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Saturday, April 26, 2003

"Push Technology" Gone Wild

Ever drop by your favorite weblog only to be disappointed to find no new posts? Well, suffer no longer you lazy buffoon! You don't have to check your favorite weblogs every day, especially the ones that post on an irregular schedule.

Simply register freely at TrackEngine and be notified when your selected sites post new content. So give those Favorites a rest and make TrackEngine fetch the good stuff! I'm starting to use it for lots of sites, not just weblogs, so I can have the content "pushed" to me. There are other services like this, but several of them charge a fee. TrackEngine is free -- for now -- and it actually sends you the entire page you want tracked and highlights the changed portions!

All this wacky push technology reminds me of a song...

In the year 5555
Your arms are hanging limp at your sides
Your legs not nothing to do
Some machine is doing that for you


Ah, if only I could live that long. Arms are overrated anyhow...

Posted by Cory
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Friday, April 25, 2003

SARS Leaving Emotional Scars

A gas main explosion, caused by a late night backhoe miscalculation on a construction site, killed at least six at a strip mall in west end Toronto last night. So far, 19 have died of SARS, most of whom have contracted the virus in hospital settings. While SARS is clearly a public health issue, we're all feeling a bit misunderstood here in Pariah Town. Facts are being ignored. Standard and Poor's just downgraded the credit rating of the Greater Toronto Airport Authority, citing SARS as a reason. Trips are being cancelled. Asian-owned businesses are seeing business drop 60% or worse.

My civic duty, therefore, has compelled me to deviate from the usual topic of this weblog to say: please come and visit us here in Toronto. The flowers are blooming, the air is clean, and you might even get a discount in one of our fine hotels. You're more likely to die in a gas main explosion or auto accident than you are to come down with a case of SARS.

Need I remind you of all of the great things Toronto has given to the world?

I guess I can actually muster up an Internet marketing angle to this story. A certain "Internet Marketing Conference" which shall remain nameless has a pop-up ad on its web site stating, in part:

"No SARS in Montreal - Travelers, please note: while several SARS cases have been reported in Toronto, as well as other major North American cities, there are no reported cases of SARS in Montreal."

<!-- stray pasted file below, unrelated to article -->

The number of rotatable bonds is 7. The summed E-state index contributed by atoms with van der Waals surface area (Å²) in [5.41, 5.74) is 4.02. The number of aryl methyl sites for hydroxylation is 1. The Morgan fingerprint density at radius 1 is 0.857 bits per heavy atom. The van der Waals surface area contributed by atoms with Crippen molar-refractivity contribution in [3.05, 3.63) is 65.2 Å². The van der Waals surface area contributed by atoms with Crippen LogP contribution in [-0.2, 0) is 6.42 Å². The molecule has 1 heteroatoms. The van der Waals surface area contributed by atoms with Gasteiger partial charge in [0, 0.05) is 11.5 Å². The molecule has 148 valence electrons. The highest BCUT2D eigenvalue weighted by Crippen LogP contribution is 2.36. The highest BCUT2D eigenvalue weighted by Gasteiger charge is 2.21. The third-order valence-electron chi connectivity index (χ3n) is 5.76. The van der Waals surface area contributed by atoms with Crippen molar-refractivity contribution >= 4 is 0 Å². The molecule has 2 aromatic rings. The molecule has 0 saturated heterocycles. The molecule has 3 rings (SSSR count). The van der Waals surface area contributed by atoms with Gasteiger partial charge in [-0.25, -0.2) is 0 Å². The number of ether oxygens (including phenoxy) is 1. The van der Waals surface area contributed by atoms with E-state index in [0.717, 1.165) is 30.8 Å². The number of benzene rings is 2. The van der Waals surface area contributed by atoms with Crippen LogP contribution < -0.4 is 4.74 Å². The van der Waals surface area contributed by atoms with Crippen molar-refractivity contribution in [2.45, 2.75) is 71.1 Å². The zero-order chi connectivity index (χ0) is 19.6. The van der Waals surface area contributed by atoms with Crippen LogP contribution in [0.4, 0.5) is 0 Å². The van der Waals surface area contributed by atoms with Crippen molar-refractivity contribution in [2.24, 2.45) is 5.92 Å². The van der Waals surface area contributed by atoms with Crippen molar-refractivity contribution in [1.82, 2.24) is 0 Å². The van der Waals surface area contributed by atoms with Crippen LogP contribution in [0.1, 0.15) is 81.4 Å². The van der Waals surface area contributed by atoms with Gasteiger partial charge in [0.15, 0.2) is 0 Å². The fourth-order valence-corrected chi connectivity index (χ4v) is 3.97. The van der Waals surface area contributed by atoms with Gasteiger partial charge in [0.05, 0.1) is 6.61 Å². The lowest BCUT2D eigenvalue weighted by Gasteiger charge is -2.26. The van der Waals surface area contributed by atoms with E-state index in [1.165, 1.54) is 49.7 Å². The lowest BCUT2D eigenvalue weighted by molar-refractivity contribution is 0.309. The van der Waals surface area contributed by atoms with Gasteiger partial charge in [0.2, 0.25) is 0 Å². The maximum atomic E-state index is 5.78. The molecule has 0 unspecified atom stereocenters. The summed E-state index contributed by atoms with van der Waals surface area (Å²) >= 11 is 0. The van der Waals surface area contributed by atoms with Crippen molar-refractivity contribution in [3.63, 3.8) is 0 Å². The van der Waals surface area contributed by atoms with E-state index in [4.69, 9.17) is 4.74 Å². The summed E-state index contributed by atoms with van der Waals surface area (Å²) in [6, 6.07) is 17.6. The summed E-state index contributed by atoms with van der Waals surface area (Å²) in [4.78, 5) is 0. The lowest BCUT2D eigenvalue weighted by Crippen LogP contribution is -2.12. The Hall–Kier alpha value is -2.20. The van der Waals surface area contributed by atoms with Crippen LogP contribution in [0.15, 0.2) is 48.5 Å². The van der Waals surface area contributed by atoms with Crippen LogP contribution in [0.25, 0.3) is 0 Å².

Just when we needed a lifeline and a dose of compassion, our pals from the other end of Highway 401 give us an oar to the face. Probably just resentful that the feds have promised some SARS-economic-fallout-relief monies to Toronto, money which might have otherwise gone to buy votes from Montrealers. All kidding aside, though, that pop-up was a pretty cynical way of trying to sell a few conference registrations. If this is someone's idea of marketing, perhaps this is one marketing conference you don't need or want to attend.

Posted by Andrew
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Schmidt Talks (2)

The Google CEO muses about weblogs, evil, and free speech.

Posted by Andrew
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Thursday, April 24, 2003

"I'm Not Dead... Yet"

"Yes, you are. You'll be stone dead in a moment."

Such was the mentality of all kinds of Monty Python-esque business "analysts" who didn't -- and still don't -- grasp the absolutely revolutionary nature of the Internet. Sure, most of the over-funded/under-developed "Internet companies" bombed, but as J. William Gurley of News.com observes, it wasn't necessarily because their business models were bad, it's mostly because there was too much money available to too many companies, period, whether good or not.

Now that Amazon, eBay, Yahoo and Google are all the rage, we may just see the Internet come back stronger than ever; which is just what I knew would happen, even as deadbeats like Boo.com, Pets.com and marchFirst were dropping like flies. Doesn't it feel good?

We'll know that we're truly out of the woods if Philip Kaplan, the nincompoop behind F'd Company, who profited and reveled gleefully in the demise of many of the most innovative companies to ever be created, starts covering the resurgence of these companies he's mocked for so long.

Posted by Cory
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Schmidt Talks